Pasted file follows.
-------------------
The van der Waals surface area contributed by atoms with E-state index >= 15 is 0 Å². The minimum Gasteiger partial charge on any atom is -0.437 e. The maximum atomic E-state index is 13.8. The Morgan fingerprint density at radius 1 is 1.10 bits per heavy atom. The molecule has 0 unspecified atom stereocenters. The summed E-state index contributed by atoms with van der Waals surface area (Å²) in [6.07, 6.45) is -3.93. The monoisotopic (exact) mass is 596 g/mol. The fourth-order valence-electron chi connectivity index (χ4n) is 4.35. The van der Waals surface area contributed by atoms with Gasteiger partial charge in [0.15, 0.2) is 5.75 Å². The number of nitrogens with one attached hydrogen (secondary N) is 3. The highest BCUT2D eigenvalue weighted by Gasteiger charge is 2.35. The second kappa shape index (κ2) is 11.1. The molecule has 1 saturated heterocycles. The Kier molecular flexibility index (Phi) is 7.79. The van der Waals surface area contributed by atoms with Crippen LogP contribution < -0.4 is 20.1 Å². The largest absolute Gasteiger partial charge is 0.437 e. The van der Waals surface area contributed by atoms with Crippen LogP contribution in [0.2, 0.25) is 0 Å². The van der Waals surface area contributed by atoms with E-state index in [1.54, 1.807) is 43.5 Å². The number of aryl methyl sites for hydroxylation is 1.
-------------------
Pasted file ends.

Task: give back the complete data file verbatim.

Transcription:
The van der Waals surface area contributed by atoms with E-state index >= 15 is 0 Å². The minimum Gasteiger partial charge on any atom is -0.437 e. The maximum atomic E-state index is 13.8. The Morgan fingerprint density at radius 1 is 1.10 bits per heavy atom. The molecule has 0 unspecified atom stereocenters. The summed E-state index contributed by atoms with van der Waals surface area (Å²) in [6.07, 6.45) is -3.93. The monoisotopic (exact) mass is 596 g/mol. The fourth-order valence-electron chi connectivity index (χ4n) is 4.35. The van der Waals surface area contributed by atoms with Gasteiger partial charge in [0.15, 0.2) is 5.75 Å². The number of nitrogens with one attached hydrogen (secondary N) is 3. The highest BCUT2D eigenvalue weighted by Gasteiger charge is 2.35. The second kappa shape index (κ2) is 11.1. The molecule has 1 saturated heterocycles. The Kier molecular flexibility index (Phi) is 7.79. The van der Waals surface area contributed by atoms with Crippen LogP contribution < -0.4 is 20.1 Å². The largest absolute Gasteiger partial charge is 0.437 e. The van der Waals surface area contributed by atoms with Crippen LogP contribution in [0.2, 0.25) is 0 Å². The van der Waals surface area contributed by atoms with E-state index in [1.54, 1.807) is 43.5 Å². The number of aryl methyl sites for hydroxylation is 1.